"With Apple heavily rumoured to be working on a smartwatch of its own, it might be worth taking a wait-and-see approach to devices powered by Android Wear at this point."

Samsung Gear Live First Impressions and Photos
"The central question, of course, is whether a smart watch or other wearable will ever become a truly indispensable smart phone companion, or whether this is just technology for technology's sake. I'm leaning to the latter, but I won't prejudge. We'll see how it goes out in the real world."

Samsung Gear Live: Hands-on with Android Wear
"The entire Android Wear platform is still in its infancy, to say the least, but after just a few minutes of usage you can obvious see the direction Google is headed."

Android Wear Needs To Be More Thoughtful About Bugging You | TechCrunch
"If we’re going to all have smartwatches tied to our phones, they should be designed with that paradigm in mind. They should expect us to already have a constant stream of interactive data coming in at all times — which means that when we look at our wrists, it should only show what’s really important in a particular moment."

I Bought a Google Wear Smartwatch with My Own Money. Here’s Why.
(This story may say that it is "ready"... but read it... it's really only ready for him.)
"And beyond the “cool toy” part, I do see a greater potential. The place where I part from my skeptical colleagues is that, instead of waiting for some arbitrary time in the future when the smartwatch idea is “ready,” I think it’s ready enough now."

Ok Google, No Google, Help Google: The first few hours with Android Wear - Pocket-lint
"But it's only halfway through the day. There's a reminiscence of the night before, getting messages from the other half telling us to go home. Android Wear has started nagging, already. We shoot a joke about having a Wrist Wife to a friend."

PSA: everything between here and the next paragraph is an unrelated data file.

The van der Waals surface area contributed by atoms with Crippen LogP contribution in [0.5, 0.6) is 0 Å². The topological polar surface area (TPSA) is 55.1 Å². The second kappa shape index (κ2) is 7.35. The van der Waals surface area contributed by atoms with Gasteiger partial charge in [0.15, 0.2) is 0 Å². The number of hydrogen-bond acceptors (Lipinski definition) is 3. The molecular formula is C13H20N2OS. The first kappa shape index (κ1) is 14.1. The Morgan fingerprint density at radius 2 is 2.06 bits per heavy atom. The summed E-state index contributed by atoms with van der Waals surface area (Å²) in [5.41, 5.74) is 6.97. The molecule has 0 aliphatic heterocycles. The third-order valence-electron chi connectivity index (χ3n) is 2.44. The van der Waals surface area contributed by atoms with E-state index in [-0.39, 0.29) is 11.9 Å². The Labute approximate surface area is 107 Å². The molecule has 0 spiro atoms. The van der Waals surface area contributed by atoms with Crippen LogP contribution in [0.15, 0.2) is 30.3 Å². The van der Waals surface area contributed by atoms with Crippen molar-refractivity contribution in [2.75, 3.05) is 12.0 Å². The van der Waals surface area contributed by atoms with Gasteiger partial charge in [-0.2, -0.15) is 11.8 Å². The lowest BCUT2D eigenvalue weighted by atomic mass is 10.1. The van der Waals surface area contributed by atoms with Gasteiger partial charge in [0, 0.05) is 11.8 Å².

Android Wear Review: The Watch That Wants to Save You From Your Phone | TIME
"Until the hardware and software are further along, saving yourself from your phone should probably wait."

3 great and terrible things about Android Wear | Android | Geek.com
"As a first public version of the platform Android Wear shows a lot of promise, but there’s more than a couple of kinks that need to be worked out."

Review: Smartwatches don't live up to all of the hype - CSMonitor.com
"  'It's definitely going to take time'
When a digital device is new to the market, it evolves over years and new versions. Think back to when cell phones were the size of an Arizona iced tea can, and the only way to store a song on them was to duct tape a cassette to the back."

Android Wear preview: this is how Google makes a smartwatch | The Verge
"But at the end of the day, the most important thing to remember about Android Wear is that it's essentially Google Now on your wrist. That has upsides and downsides. The upside is that when Google Now can nail the exact context of what you need and when you need it, it's ridiculously convenient. Walking into the airport and having your flight information waiting for you on your watch is incredible.